Set of piston rings 52 refers to the piston rings that are received within ring grooves 72, 76, and 80 of piston 50. According to one exemplary embodiment, set of piston rings 52 includes a first compression ring 92 configured to be placed within top ring groove 72, a second compression ring 94 configured to be placed within intermediate ring groove 76, and an oil ring assembly 96 configured to be placed within bottom ring groove 80. First compression ring 92 and second compression ring 94 generally serve to reduce, minimize, or substantially eliminate the passage of combustion gases and unburned fuel past piston assembly 18 and into the crankcase (a phenomenon known as "blow-by"). In this function, rings 92 and 94 help to maintain the efficiency of engine 10 by preventing or reducing the leakage of gases past piston assembly 18 that could otherwise be used to help drive piston assembly 18, and therefore crankshaft 22. Rings 92 and 94 also serve, at least partially, to reduce, minimize or substantially eliminate the passage of oil (from the crankcase) into the combustion chamber. In this latter function, reducing or eliminating the passage of oil into the combustion chamber helps to keep emissions down and also helps to prevent or reduce the consumption of oil by engine 10. Oil ring assembly 96, which according to one exemplary embodiment may include an "M" shaped ring or rail that is urged radially outwardly by a coiled expansion spring, generally serves to control the layer of oil on piston bore 34. Each of the three rings 92, 94, and 96 generally work together as a system to reduce blow-by, to reduce the consumption of oil, and to transfer heat from piston 50 to cylinder liner 28. According to various exemplary and alternative embodiments, each of the three rings may take one of a variety of different configurations that are suitable for a particular application, such as, for example, one of the many confϊgurations currently known in the art or other configurations that may be designed in the future.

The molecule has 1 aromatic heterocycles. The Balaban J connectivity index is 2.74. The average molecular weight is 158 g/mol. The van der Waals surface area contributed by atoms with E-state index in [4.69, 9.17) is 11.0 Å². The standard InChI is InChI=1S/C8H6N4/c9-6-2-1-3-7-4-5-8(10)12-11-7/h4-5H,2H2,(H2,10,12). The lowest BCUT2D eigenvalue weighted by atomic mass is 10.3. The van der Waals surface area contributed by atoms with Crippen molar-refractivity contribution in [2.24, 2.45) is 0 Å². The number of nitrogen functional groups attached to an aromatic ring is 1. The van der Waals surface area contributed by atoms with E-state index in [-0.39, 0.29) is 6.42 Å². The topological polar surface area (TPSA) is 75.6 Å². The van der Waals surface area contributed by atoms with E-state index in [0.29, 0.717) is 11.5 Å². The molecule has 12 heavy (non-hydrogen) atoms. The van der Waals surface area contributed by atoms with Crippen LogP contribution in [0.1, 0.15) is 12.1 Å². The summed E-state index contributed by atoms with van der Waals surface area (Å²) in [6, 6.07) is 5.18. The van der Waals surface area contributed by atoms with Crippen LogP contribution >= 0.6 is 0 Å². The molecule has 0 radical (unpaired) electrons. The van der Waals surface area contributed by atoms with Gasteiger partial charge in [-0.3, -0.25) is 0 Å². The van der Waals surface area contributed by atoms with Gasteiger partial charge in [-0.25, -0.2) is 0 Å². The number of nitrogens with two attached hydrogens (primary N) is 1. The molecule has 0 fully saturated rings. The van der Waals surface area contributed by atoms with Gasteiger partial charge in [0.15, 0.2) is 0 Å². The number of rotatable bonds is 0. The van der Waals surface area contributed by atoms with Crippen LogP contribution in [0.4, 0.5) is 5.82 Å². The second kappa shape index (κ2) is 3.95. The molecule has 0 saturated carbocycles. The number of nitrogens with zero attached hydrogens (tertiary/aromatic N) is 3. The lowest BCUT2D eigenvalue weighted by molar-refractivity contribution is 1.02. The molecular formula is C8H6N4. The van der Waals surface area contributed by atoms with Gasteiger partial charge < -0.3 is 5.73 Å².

According to one exemplary embodiment, second compression ring 94 includes a radially outwardly facing surface 100, a radially inwardly facing surface 102, an axially upwardly facing surface 104, and an axially downwardly facing surface 106. Surface 100 is configured to engage piston bore 34 to perform a sealing and wiping function. Axially upwardly facing surface 104 and axially downwardly facing surface 106 are generally parallel to one another and are configured to cooperate with side 84 and side 86 of ring groove 76, respectively. Radially inwardly facing surface 102 includes a generally axial region 107 and a tapered region 108. According to various exemplary and alternative embodiments, the second compression ring may take any one of a variety of different cross-sectional shapes depending at least in part on the performance and operational characteristics of first compression ring 92 and oil ring assembly 96.

Pin 54, also known as a wrist pin or gudgeon pin, is a rigid pin that is configured to extend through the bores in skirt 58, the bores in pin bosses 68 of head 56, and a bore in one end of connecting rod 20 to couple skirt 58 and head 56 together and to coupled piston assembly 18 to connecting rod 20. According to various exemplary and alternative embodiments, the pin may take any one of a variety of different configurations, such as one of those configurations currently known in the art.